The two arrays were then shipped to Florida and have been attached to the side of the Dragon’s bottom trunk at SpaceX’s Cape Canaveral launch processing facilities. They are housed behind protective shielding until commanded to deploy in flight.


Video Caption: SpaceX testing of the Dragon solar arrays. Credit: SpaceX

I’ve toured the SpaceX facilities several times and seen the Falcon 9 and Dragon capsule launching on Feb. 7. The young age and enthusiasm of the employees is impressive and quite evident.

NASA recently granted SpaceX the permission to combine the next two COTS demonstration flights into one mission and dock the Dragon at the ISS if all the rendezvous practice activities in the vicinity of the ISS are completed flawlessly.

Dragon with the protective fairings installed over the folded solar arrays, at the SpaceX

The ISS crew is eagerly anticipating the arrival of Dragon, for whch they have long trained.

“We’re very excited about it,” said ISS Commander Dan Burbank in a televised interview from on board the ISS earlier this week.

The ISS crew will grapple the Dragon with the station’s robotic arm when it comes within reach and berth it to the Earth-facing port of the Harmony node.

“From the standpoint of a pilot it is a fun, interesting, very dynamic activity and we are very much looking forward to it,” Burbank said. “It is the start of a new era, having commercial vehicles that come to Station.”

Burbank is a US astronaut and captured stunning images of Comet Lovejoy from the ISS just before Christmas, collected here.

Read recent features about the ISS and commercial spaceflight by Ken Kremer here:
Dazzling Photos of the International Space Station Crossing the Moon!
Absolutely Spectacular Photos of Comet Lovejoy from the Space Station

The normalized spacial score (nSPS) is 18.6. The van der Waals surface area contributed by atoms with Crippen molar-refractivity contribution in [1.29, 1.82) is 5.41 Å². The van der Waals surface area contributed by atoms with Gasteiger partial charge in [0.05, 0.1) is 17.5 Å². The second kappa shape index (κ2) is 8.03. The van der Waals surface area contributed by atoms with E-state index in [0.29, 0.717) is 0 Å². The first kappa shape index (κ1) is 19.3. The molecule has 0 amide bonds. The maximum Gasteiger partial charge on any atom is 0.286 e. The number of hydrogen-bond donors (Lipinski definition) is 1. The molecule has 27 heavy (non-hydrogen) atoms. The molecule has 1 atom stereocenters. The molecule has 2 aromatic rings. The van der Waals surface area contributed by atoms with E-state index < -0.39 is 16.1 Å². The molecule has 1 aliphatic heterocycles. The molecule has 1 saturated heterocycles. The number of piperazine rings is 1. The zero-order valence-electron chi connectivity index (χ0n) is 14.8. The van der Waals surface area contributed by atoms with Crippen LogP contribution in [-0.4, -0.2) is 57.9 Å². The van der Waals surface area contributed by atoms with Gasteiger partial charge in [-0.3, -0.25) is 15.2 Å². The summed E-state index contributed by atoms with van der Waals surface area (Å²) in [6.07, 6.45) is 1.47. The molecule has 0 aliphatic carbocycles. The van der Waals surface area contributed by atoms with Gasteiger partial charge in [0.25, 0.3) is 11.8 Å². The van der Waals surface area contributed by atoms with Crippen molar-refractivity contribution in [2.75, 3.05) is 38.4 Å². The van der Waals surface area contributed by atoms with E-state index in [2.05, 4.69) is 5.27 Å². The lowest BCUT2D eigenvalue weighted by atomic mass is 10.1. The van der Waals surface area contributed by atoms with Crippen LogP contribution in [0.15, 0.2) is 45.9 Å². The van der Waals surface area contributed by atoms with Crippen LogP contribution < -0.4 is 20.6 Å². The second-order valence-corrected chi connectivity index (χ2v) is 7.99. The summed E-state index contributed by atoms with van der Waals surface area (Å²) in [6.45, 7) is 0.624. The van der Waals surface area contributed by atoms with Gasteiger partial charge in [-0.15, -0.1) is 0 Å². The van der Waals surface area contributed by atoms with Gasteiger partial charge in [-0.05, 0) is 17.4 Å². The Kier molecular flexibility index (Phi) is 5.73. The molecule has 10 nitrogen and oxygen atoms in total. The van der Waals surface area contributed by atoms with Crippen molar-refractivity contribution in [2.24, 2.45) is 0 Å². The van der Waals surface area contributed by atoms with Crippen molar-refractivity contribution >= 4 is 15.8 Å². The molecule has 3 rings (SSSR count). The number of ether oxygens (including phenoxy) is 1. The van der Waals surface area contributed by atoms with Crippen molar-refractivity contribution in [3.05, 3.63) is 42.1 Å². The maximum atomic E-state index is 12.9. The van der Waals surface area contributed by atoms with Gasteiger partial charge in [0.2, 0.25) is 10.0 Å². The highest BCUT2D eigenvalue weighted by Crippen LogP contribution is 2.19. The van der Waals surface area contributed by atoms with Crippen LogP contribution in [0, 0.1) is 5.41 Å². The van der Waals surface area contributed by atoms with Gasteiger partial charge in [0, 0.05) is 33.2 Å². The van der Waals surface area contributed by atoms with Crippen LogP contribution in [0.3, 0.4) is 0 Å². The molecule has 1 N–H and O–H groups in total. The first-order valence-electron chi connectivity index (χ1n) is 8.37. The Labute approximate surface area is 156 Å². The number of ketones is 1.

NASA announces Feb. 7 launch for 1st SpaceX Docking to ISS

Jan 11: Free Lecture by Ken at the Franklin Institute, Philadelphia, PA at 8 PM for the Rittenhouse Astronomical Society. Topic: Mars & Vesta in 3 D – Plus Search for Life & GRAIL

Tranquillityite – Moon Mineral Found In Western Australia

A mineral brought back to Earth by the first men on the Moon and long thought to be unique to the lunar surface has been found in Australian rocks more than one billion years old, scientists say. Image Credit: Birger Rasmussen

[/caption]

When it comes to our natural human curiosity, we want to know if there’s something new out there… something we haven’t discovered yet. That’s why when lunar rock samples were returned, geologists were thrilled to find very specific minerals – armalcolite, pyroxferroite and tranquillityite – which belonged only to our Moon. However, over the years the first two were found here on Earth and tranquillityite was disclosed in specific meteorites. Named for Tranquility Base, site of the first Moon landing, tranquillityite was supposed to be the final hold-out… the last lunar unique mineral… until now.

Birger Rasmussen, paleontologist with Curtin University in Perth, and colleagues report in their Geology paper that they’ve uncovered tranquillityite in several remote locations in Western Australia. While the samples are incredibly small, about the width of a human hair and merely microns in length, their composition is undeniable. What’s more, tranquillityite may be a lot more common here on Earth than previously thought.

Rasmussen told the Sydney Morning Herald, “This was essentially the last mineral which was sort of uniquely lunar that had been found in the 70s from these samples returned from the Apollo mission.The mineral has since been found exclusively in returned lunar samples and lunar meteorites, with no terrestrial counterpart. We have now identified tranquillityite in six sites from Western Australia.”